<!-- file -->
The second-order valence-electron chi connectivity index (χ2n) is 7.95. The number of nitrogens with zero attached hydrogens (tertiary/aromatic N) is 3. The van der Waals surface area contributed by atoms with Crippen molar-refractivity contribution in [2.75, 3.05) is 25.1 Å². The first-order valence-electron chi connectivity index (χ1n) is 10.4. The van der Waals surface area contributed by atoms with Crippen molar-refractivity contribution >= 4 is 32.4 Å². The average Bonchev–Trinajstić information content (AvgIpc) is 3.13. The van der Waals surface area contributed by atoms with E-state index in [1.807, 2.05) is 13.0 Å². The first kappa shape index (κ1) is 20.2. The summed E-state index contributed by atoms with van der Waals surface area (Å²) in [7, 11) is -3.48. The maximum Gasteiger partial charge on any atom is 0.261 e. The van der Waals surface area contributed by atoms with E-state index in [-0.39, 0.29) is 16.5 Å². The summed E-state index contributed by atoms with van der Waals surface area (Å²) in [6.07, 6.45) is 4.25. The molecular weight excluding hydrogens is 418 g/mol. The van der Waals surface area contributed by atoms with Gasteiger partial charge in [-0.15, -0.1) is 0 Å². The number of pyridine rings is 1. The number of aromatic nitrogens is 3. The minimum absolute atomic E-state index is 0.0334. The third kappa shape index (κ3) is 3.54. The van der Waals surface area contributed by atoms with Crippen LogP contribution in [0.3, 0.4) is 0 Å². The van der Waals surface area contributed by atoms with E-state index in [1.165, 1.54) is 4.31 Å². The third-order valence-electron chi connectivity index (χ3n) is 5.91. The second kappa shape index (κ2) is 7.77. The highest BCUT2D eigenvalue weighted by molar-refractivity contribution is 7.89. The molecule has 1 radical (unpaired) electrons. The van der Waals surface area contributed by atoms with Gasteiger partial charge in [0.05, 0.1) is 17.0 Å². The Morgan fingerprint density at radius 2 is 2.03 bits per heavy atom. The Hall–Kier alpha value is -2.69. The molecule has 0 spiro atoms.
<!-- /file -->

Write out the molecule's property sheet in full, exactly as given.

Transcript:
The second-order valence-electron chi connectivity index (χ2n) is 7.95. The number of nitrogens with zero attached hydrogens (tertiary/aromatic N) is 3. The van der Waals surface area contributed by atoms with Crippen molar-refractivity contribution in [2.75, 3.05) is 25.1 Å². The first-order valence-electron chi connectivity index (χ1n) is 10.4. The van der Waals surface area contributed by atoms with Crippen molar-refractivity contribution >= 4 is 32.4 Å². The average Bonchev–Trinajstić information content (AvgIpc) is 3.13. The van der Waals surface area contributed by atoms with E-state index in [1.807, 2.05) is 13.0 Å². The first kappa shape index (κ1) is 20.2. The summed E-state index contributed by atoms with van der Waals surface area (Å²) in [7, 11) is -3.48. The maximum Gasteiger partial charge on any atom is 0.261 e. The van der Waals surface area contributed by atoms with E-state index in [-0.39, 0.29) is 16.5 Å². The summed E-state index contributed by atoms with van der Waals surface area (Å²) in [6.07, 6.45) is 4.25. The molecular weight excluding hydrogens is 418 g/mol. The van der Waals surface area contributed by atoms with Gasteiger partial charge in [-0.15, -0.1) is 0 Å². The number of pyridine rings is 1. The number of aromatic nitrogens is 3. The minimum absolute atomic E-state index is 0.0334. The third kappa shape index (κ3) is 3.54. The van der Waals surface area contributed by atoms with Crippen LogP contribution in [0.3, 0.4) is 0 Å². The van der Waals surface area contributed by atoms with E-state index in [1.165, 1.54) is 4.31 Å². The third-order valence-electron chi connectivity index (χ3n) is 5.91. The second kappa shape index (κ2) is 7.77. The highest BCUT2D eigenvalue weighted by molar-refractivity contribution is 7.89. The molecule has 1 radical (unpaired) electrons. The van der Waals surface area contributed by atoms with Gasteiger partial charge in [0.05, 0.1) is 17.0 Å². The Morgan fingerprint density at radius 2 is 2.03 bits per heavy atom. The Hall–Kier alpha value is -2.69. The molecule has 0 spiro atoms.